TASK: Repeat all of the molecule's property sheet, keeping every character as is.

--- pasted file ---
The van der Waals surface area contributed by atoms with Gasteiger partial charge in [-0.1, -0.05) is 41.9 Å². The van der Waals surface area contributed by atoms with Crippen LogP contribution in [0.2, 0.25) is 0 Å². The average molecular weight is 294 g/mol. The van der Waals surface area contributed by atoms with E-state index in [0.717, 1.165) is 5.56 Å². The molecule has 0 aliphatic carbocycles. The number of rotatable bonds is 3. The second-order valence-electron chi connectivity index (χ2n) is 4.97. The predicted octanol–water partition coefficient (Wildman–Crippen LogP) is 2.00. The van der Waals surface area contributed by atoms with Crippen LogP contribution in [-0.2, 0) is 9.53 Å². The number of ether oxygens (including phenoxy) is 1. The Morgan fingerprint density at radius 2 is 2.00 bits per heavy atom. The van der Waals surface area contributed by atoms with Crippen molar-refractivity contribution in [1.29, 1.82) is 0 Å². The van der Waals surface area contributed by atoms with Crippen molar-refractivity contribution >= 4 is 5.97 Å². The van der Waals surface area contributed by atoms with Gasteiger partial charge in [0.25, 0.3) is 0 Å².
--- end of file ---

The van der Waals surface area contributed by atoms with Gasteiger partial charge in [-0.1, -0.05) is 41.9 Å². The van der Waals surface area contributed by atoms with Crippen LogP contribution in [0.2, 0.25) is 0 Å². The average molecular weight is 294 g/mol. The van der Waals surface area contributed by atoms with E-state index in [0.717, 1.165) is 5.56 Å². The molecule has 0 aliphatic carbocycles. The number of rotatable bonds is 3. The second-order valence-electron chi connectivity index (χ2n) is 4.97. The predicted octanol–water partition coefficient (Wildman–Crippen LogP) is 2.00. The van der Waals surface area contributed by atoms with Crippen LogP contribution in [-0.2, 0) is 9.53 Å². The number of ether oxygens (including phenoxy) is 1. The Morgan fingerprint density at radius 2 is 2.00 bits per heavy atom. The van der Waals surface area contributed by atoms with Crippen molar-refractivity contribution in [1.29, 1.82) is 0 Å². The van der Waals surface area contributed by atoms with Crippen molar-refractivity contribution >= 4 is 5.97 Å². The van der Waals surface area contributed by atoms with Gasteiger partial charge in [0.25, 0.3) is 0 Å².